“Row the Boat”: The Off-Season Program That PJ Fleck Used to Build WMU

Nov 17, 2019 | Leadership / Character Development, Program Development

By Mike Kuchar
Senior Research Manager
X&O Labs
Twitter: @MikekKuchar


Western Michigan BroncosOver the last four seasons, head coach PJ Fleck and the staff at Western Michigan University has built the Broncos into a top 25 program, an undefeated 11-0 record and on the brink of a major bowl appearance for the first time in school history. It was all part of an off-season plan that Coach Fleck shared during a Q and A with XandOLabs.com’s co-founder Mike Kuchar last spring.

Editor’s Note: The following research was conducted as part of XandOLabs.com research report on “NCAA Player Development.”


On Developing the Off-Season Mentality of your Program…

PJ Fleck, Western Michigan University: “We have a leadership council that is picked by our players. It’s made up of true freshmen; redshirt freshmen, sophomores, juniors and seniors. Every class is represented. There are 26 total players because I think you need a quarter of your team leading your team. Every class has a voice. It’s about a 36-week course. We do it up until spring ball and then we will vote again on our leaders after spring ball. Some guys stay on, some guys stay off. It’s not a right, but a privilege to be in on there. It’s a leadership class that we meet every week for 45 minutes. We do skits, we have readings and they take notes. My job is to take lifetime lessons and teach them in a cultural way. Every lesson is geared to what they know. We will use an example like adapting leadership towards Kanye West and Drake, for example. Or, we’ll use Lebron James and Stephan Curry. I can’t use Michael Jordan and Larry Bird anymore to teach lessons. I need to be up to date. I need to show them I know what is going on. I want them to have the ability to understand me. You have to adapt to your culture. We need to continue to keep up with their culture.”

On Developing the Off-Season Physicality of your Program…

PJ Fleck, Western Michigan University (Dan Nichol, Strength and Conditioning Coach): “We talk about developing energy more than anything else. We tell them that we have no bad days at Western Michigan. Not one. There is nothing negative inside our program. It’s difficult to do because we have days where we don't’ want to do something. But we define maturity as when doing what you have to do becomes doing what you want to do. You must have energy to mature. That is a sign your program is at an elite level.”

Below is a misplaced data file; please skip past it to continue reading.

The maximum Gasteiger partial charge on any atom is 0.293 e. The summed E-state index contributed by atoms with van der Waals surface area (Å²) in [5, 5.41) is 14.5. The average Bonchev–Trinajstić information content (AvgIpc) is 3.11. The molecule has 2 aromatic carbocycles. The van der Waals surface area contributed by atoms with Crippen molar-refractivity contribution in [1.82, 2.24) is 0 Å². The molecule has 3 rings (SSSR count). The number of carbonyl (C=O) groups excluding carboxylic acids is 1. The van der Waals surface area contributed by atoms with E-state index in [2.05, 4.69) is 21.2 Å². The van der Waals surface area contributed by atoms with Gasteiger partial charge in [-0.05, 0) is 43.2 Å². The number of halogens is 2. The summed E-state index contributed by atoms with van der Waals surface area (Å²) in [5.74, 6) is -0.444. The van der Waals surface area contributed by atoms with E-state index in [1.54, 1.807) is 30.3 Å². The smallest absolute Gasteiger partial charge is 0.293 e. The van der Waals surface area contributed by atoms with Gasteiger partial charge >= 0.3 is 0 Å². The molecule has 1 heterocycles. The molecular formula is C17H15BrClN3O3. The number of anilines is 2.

On Developing the In-Season Mentality of your Program…

PJ Fleck, Western Michigan University: “Our position coaches meet every single week with each of their players. It’s an individual meeting, an academic meeting, and a social meeting. It can deal with football or it may not deal with football. It’s a quick 10-15 meeting with that player at breakfast and getting to know any issues or problems he is having. During the season, there are so many different stressors. You’re winning, you’re losing, you’re hurt, you’re girlfriend broke up with you, etc. The draft is approaching. As a coach, you need to have a thumb on all of them.”

On Developing the In-Season Physicality of Your Program…

PJ Fleck, Western Michigan University: “We constantly create competition, but we don’t compete against one another, we compete with one another. There is a big difference there. Competing against one another puts a divide in a team. The more you divide that team, you will struggle. How you compete with each other is you constantly be at your best and beat yourself from yesterday. You may have a matchup that’s not even close. We will pair a lineman with a skill guy sometimes in a competition but we stress the idea of failing before we see growth. It’s how much better are you getting each day individually. We flip the mindset to where we are competing with ourselves and not the other player. Can you make that play better than you did yesterday? It doesn’t matter who is across from you. If you can’t believe in yourself, than you don’t have a shot.”

On His Definition of Leadership…